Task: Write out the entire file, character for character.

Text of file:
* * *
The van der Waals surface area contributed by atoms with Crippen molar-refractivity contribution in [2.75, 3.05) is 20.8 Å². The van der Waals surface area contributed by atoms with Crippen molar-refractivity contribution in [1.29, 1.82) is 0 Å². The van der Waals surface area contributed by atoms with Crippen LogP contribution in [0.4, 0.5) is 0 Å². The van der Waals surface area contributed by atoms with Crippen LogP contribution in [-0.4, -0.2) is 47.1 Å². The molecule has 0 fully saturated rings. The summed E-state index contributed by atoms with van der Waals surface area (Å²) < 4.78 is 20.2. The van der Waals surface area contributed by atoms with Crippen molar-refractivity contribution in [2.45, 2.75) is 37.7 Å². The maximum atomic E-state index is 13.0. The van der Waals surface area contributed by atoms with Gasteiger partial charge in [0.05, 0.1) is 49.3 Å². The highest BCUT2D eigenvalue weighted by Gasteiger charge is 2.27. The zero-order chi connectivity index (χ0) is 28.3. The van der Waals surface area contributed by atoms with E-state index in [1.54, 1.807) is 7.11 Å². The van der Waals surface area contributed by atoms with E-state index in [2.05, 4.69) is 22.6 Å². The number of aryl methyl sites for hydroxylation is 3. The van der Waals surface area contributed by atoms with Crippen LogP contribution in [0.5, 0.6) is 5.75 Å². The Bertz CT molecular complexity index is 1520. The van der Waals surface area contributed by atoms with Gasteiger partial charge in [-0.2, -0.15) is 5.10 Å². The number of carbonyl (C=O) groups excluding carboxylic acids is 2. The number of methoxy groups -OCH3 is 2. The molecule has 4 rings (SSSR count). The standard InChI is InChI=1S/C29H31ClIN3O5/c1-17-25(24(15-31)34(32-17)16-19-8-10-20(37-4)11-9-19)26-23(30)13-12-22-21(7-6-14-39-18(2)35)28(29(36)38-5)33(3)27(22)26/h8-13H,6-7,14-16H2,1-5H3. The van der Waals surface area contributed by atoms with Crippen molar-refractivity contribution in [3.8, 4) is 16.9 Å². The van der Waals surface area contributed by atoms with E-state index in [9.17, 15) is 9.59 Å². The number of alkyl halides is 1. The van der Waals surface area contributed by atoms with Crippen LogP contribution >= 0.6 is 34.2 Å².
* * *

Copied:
The van der Waals surface area contributed by atoms with Crippen molar-refractivity contribution in [2.75, 3.05) is 20.8 Å². The van der Waals surface area contributed by atoms with Crippen molar-refractivity contribution in [1.29, 1.82) is 0 Å². The van der Waals surface area contributed by atoms with Crippen LogP contribution in [0.4, 0.5) is 0 Å². The van der Waals surface area contributed by atoms with Crippen LogP contribution in [-0.4, -0.2) is 47.1 Å². The molecule has 0 fully saturated rings. The summed E-state index contributed by atoms with van der Waals surface area (Å²) < 4.78 is 20.2. The van der Waals surface area contributed by atoms with Crippen molar-refractivity contribution in [2.45, 2.75) is 37.7 Å². The maximum atomic E-state index is 13.0. The van der Waals surface area contributed by atoms with Gasteiger partial charge in [0.05, 0.1) is 49.3 Å². The highest BCUT2D eigenvalue weighted by Gasteiger charge is 2.27. The zero-order chi connectivity index (χ0) is 28.3. The van der Waals surface area contributed by atoms with E-state index in [1.54, 1.807) is 7.11 Å². The van der Waals surface area contributed by atoms with E-state index in [2.05, 4.69) is 22.6 Å². The number of aryl methyl sites for hydroxylation is 3. The van der Waals surface area contributed by atoms with Crippen LogP contribution in [0.5, 0.6) is 5.75 Å². The Bertz CT molecular complexity index is 1520. The van der Waals surface area contributed by atoms with Gasteiger partial charge in [-0.2, -0.15) is 5.10 Å². The number of carbonyl (C=O) groups excluding carboxylic acids is 2. The number of methoxy groups -OCH3 is 2. The molecule has 4 rings (SSSR count). The standard InChI is InChI=1S/C29H31ClIN3O5/c1-17-25(24(15-31)34(32-17)16-19-8-10-20(37-4)11-9-19)26-23(30)13-12-22-21(7-6-14-39-18(2)35)28(29(36)38-5)33(3)27(22)26/h8-13H,6-7,14-16H2,1-5H3. The van der Waals surface area contributed by atoms with Crippen molar-refractivity contribution in [3.8, 4) is 16.9 Å². The van der Waals surface area contributed by atoms with E-state index in [9.17, 15) is 9.59 Å². The number of alkyl halides is 1. The van der Waals surface area contributed by atoms with Crippen LogP contribution >= 0.6 is 34.2 Å².